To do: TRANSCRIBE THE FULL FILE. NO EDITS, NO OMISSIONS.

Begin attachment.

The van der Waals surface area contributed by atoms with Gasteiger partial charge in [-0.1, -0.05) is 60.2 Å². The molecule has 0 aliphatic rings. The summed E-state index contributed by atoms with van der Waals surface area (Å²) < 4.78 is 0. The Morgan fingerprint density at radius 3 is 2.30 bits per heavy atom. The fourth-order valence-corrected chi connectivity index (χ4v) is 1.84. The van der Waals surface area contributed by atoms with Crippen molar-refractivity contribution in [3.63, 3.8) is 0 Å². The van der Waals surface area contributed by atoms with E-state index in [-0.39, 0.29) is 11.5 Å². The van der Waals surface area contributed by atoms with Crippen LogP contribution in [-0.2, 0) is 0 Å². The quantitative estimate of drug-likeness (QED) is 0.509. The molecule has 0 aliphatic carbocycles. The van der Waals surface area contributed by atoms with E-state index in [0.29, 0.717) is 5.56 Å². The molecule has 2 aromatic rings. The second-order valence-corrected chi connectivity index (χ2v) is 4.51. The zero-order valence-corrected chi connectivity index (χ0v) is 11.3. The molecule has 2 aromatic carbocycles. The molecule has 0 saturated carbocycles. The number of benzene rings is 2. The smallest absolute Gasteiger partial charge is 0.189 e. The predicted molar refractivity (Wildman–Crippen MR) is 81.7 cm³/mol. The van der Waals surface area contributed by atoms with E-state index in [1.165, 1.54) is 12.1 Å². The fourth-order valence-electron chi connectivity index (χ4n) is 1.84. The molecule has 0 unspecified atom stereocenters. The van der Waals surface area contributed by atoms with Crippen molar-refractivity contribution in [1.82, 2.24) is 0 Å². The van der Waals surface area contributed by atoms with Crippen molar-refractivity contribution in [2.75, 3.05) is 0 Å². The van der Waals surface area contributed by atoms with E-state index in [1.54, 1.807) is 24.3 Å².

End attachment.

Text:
The van der Waals surface area contributed by atoms with Gasteiger partial charge in [-0.1, -0.05) is 60.2 Å². The molecule has 0 aliphatic rings. The summed E-state index contributed by atoms with van der Waals surface area (Å²) < 4.78 is 0. The Morgan fingerprint density at radius 3 is 2.30 bits per heavy atom. The fourth-order valence-corrected chi connectivity index (χ4v) is 1.84. The van der Waals surface area contributed by atoms with Crippen molar-refractivity contribution in [3.63, 3.8) is 0 Å². The van der Waals surface area contributed by atoms with E-state index in [-0.39, 0.29) is 11.5 Å². The van der Waals surface area contributed by atoms with Crippen LogP contribution in [-0.2, 0) is 0 Å². The quantitative estimate of drug-likeness (QED) is 0.509. The molecule has 0 aliphatic carbocycles. The van der Waals surface area contributed by atoms with E-state index in [0.29, 0.717) is 5.56 Å². The molecule has 2 aromatic rings. The second-order valence-corrected chi connectivity index (χ2v) is 4.51. The zero-order valence-corrected chi connectivity index (χ0v) is 11.3. The molecule has 2 aromatic carbocycles. The molecule has 0 saturated carbocycles. The number of benzene rings is 2. The smallest absolute Gasteiger partial charge is 0.189 e. The predicted molar refractivity (Wildman–Crippen MR) is 81.7 cm³/mol. The van der Waals surface area contributed by atoms with E-state index in [1.165, 1.54) is 12.1 Å². The fourth-order valence-electron chi connectivity index (χ4n) is 1.84. The molecule has 0 unspecified atom stereocenters. The van der Waals surface area contributed by atoms with Crippen molar-refractivity contribution in [1.82, 2.24) is 0 Å². The van der Waals surface area contributed by atoms with Crippen molar-refractivity contribution in [2.75, 3.05) is 0 Å². The van der Waals surface area contributed by atoms with E-state index in [1.54, 1.807) is 24.3 Å².